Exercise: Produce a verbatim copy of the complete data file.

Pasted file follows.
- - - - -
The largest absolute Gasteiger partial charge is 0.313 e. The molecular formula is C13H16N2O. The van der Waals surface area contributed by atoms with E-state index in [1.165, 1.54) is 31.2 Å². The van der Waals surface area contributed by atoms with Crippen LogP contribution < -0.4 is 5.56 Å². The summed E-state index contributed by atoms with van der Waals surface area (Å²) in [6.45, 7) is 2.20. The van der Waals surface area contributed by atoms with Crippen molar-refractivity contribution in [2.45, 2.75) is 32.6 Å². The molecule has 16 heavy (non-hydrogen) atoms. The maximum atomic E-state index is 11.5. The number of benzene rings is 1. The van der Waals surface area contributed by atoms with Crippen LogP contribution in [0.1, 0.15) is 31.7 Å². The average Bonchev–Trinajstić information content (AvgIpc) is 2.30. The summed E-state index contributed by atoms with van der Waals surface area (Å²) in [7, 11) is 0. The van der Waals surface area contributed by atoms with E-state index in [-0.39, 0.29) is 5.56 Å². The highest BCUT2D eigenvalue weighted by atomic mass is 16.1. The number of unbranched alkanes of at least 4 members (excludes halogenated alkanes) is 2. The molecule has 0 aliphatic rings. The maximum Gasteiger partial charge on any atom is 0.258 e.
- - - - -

The largest absolute Gasteiger partial charge is 0.313 e. The molecular formula is C13H16N2O. The van der Waals surface area contributed by atoms with E-state index in [1.165, 1.54) is 31.2 Å². The van der Waals surface area contributed by atoms with Crippen LogP contribution < -0.4 is 5.56 Å². The summed E-state index contributed by atoms with van der Waals surface area (Å²) in [6.45, 7) is 2.20. The van der Waals surface area contributed by atoms with Crippen molar-refractivity contribution in [2.45, 2.75) is 32.6 Å². The molecule has 16 heavy (non-hydrogen) atoms. The maximum atomic E-state index is 11.5. The number of benzene rings is 1. The van der Waals surface area contributed by atoms with Crippen LogP contribution in [0.1, 0.15) is 31.7 Å². The average Bonchev–Trinajstić information content (AvgIpc) is 2.30. The summed E-state index contributed by atoms with van der Waals surface area (Å²) in [7, 11) is 0. The van der Waals surface area contributed by atoms with E-state index in [-0.39, 0.29) is 5.56 Å². The highest BCUT2D eigenvalue weighted by atomic mass is 16.1. The number of unbranched alkanes of at least 4 members (excludes halogenated alkanes) is 2. The molecule has 0 aliphatic rings. The maximum Gasteiger partial charge on any atom is 0.258 e.